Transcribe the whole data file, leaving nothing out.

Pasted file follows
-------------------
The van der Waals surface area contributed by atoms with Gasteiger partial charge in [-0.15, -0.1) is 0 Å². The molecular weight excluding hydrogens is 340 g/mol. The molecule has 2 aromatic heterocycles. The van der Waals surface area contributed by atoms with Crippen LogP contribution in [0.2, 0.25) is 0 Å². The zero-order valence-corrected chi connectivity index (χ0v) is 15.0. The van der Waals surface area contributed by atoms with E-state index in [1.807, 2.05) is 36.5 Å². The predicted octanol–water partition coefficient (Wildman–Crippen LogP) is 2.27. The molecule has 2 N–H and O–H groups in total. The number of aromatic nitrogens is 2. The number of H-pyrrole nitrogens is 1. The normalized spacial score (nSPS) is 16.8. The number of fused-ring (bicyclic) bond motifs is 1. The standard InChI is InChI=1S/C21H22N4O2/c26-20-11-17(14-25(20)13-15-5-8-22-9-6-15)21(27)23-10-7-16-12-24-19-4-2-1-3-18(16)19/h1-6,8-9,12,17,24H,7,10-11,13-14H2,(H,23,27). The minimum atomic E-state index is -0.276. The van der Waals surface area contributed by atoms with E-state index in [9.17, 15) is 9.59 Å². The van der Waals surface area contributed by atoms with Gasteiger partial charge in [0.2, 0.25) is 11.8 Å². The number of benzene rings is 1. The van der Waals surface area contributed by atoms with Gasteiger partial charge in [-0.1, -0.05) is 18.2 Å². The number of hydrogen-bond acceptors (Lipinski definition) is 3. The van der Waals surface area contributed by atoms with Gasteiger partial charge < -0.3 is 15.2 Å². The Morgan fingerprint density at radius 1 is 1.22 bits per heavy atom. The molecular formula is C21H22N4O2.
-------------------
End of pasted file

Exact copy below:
The van der Waals surface area contributed by atoms with Gasteiger partial charge in [-0.15, -0.1) is 0 Å². The molecular weight excluding hydrogens is 340 g/mol. The molecule has 2 aromatic heterocycles. The van der Waals surface area contributed by atoms with Crippen LogP contribution in [0.2, 0.25) is 0 Å². The zero-order valence-corrected chi connectivity index (χ0v) is 15.0. The van der Waals surface area contributed by atoms with E-state index in [1.807, 2.05) is 36.5 Å². The predicted octanol–water partition coefficient (Wildman–Crippen LogP) is 2.27. The molecule has 2 N–H and O–H groups in total. The number of aromatic nitrogens is 2. The number of H-pyrrole nitrogens is 1. The normalized spacial score (nSPS) is 16.8. The number of fused-ring (bicyclic) bond motifs is 1. The standard InChI is InChI=1S/C21H22N4O2/c26-20-11-17(14-25(20)13-15-5-8-22-9-6-15)21(27)23-10-7-16-12-24-19-4-2-1-3-18(16)19/h1-6,8-9,12,17,24H,7,10-11,13-14H2,(H,23,27). The minimum atomic E-state index is -0.276. The van der Waals surface area contributed by atoms with E-state index in [9.17, 15) is 9.59 Å². The van der Waals surface area contributed by atoms with Gasteiger partial charge in [0.2, 0.25) is 11.8 Å². The number of benzene rings is 1. The van der Waals surface area contributed by atoms with Gasteiger partial charge in [-0.1, -0.05) is 18.2 Å². The number of hydrogen-bond acceptors (Lipinski definition) is 3. The van der Waals surface area contributed by atoms with Gasteiger partial charge < -0.3 is 15.2 Å². The Morgan fingerprint density at radius 1 is 1.22 bits per heavy atom. The molecular formula is C21H22N4O2.